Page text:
Post C: Waste Deep

Political and economic interactions have become a cross-cultural norm, in a growingly interconnected and interdependent world, opening the floodgates to exploitation and corruption. As consumers we play a critical role in this process as we purchase products that contribute to this devastating reality. The true effects of economic globalisation and exploitation protrude beneath the exterior and have destructive and dehumanising effects. Anna Sutanto, an Indonesian waste manager, reflects on how the ‘bank sampah’ (waste bank) initiatives in Indonesia, have been “technically successfully”, yet a “challenge in finding a market for compost production and products made of waste.” The waste bank works in a way that it separates waste into two fields, organic and inorganic. Organic waste gets turned into compost and inorganic waste is separated to a  further three categories, plastic, metal and glass which are weighed and given a monetary value, based on rates set by waste collectors (Salim, 2013). In Gunung Samarinda a waste bank collects over 2-3 tons of non-organic solid waste each month, with  each household managing to save about 50,000 rupiah a month (Salim, 2013). “Whilst successful, this does little to encourage behaviour change amongst consumers,” reflects Sutanto, creating a cyclical effect of globalised consumption and waste.

Waste sorting system at the waste bank
Waste sorting system at the waste bank

Traditionally Indonesian culture was focused on a  localised production and hence sustainable philosophy, now the “import culture and products are overwhelming to the waste issue that Indonesia faces” (2015, pers. comm., A. Sutanto). Waste management is not only a personal but collective responsibility, an issue facing countries worldwide as global consumer consumption behaviours increase. Cultural behaviour towards waste and its management has been inundated since the increase of globalisation. Within these cross cultural relationships, in relation to waste disposal and management, sources of conflict are often difficult to identify due to unconscious attitudes, beliefs and norms (Bird 2005). Conflict arises in the struggle between corporate and consumer, urban and regional, and government and people. Identifying the need for initiatives to combat these events is the responsibility of not only a select few but  collective identity of a global society.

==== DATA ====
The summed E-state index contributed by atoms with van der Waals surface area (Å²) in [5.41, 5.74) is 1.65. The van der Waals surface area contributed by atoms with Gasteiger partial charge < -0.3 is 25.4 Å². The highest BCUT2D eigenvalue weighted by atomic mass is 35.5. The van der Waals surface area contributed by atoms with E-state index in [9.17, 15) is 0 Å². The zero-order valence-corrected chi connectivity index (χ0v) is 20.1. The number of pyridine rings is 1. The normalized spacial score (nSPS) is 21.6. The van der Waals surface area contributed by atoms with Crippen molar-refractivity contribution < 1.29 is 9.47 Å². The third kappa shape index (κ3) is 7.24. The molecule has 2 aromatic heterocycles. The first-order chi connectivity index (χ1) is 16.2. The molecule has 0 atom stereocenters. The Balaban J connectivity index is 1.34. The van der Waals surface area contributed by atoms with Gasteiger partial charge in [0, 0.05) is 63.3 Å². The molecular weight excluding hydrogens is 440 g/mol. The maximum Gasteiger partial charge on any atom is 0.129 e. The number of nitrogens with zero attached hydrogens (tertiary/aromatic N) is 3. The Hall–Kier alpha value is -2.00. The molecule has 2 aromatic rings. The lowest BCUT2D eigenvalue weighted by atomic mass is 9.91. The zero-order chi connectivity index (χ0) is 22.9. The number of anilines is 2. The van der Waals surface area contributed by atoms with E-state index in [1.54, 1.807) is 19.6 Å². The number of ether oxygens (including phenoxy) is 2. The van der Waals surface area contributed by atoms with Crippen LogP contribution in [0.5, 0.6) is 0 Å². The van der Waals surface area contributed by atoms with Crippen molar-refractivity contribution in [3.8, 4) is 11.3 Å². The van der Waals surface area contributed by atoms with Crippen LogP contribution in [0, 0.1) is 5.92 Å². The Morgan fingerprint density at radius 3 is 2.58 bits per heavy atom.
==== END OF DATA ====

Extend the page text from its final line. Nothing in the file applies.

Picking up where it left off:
‘Waste Deep’ is a short documentary produced by Australian company Sustainable Table, an innovative not-for-profit organisation that empowers people to use their shopping dollar to vote for a food system that is fair, humane, healthy and good for the environment (SustainTable 2014). Waste Deep explores the effects of plastic packaging from food consumption, proposing methods of reduction and alternative consumption habits to educate consumers. It is the entire culture surrounding waste management and consumption extending beyond a localised context, to a globalised and detrimental effect, that filters down to countries such as Indonesia as they adopt a more westernised diet (Permani, 2006) and struggle to cope with the issue of waste as a result at hand.

<p><a href=”″>WASTE DEEP</a> from <a href=””>SustainTable</a&gt; on <a href=””>Vimeo</a&gt;.</p>

References in Text: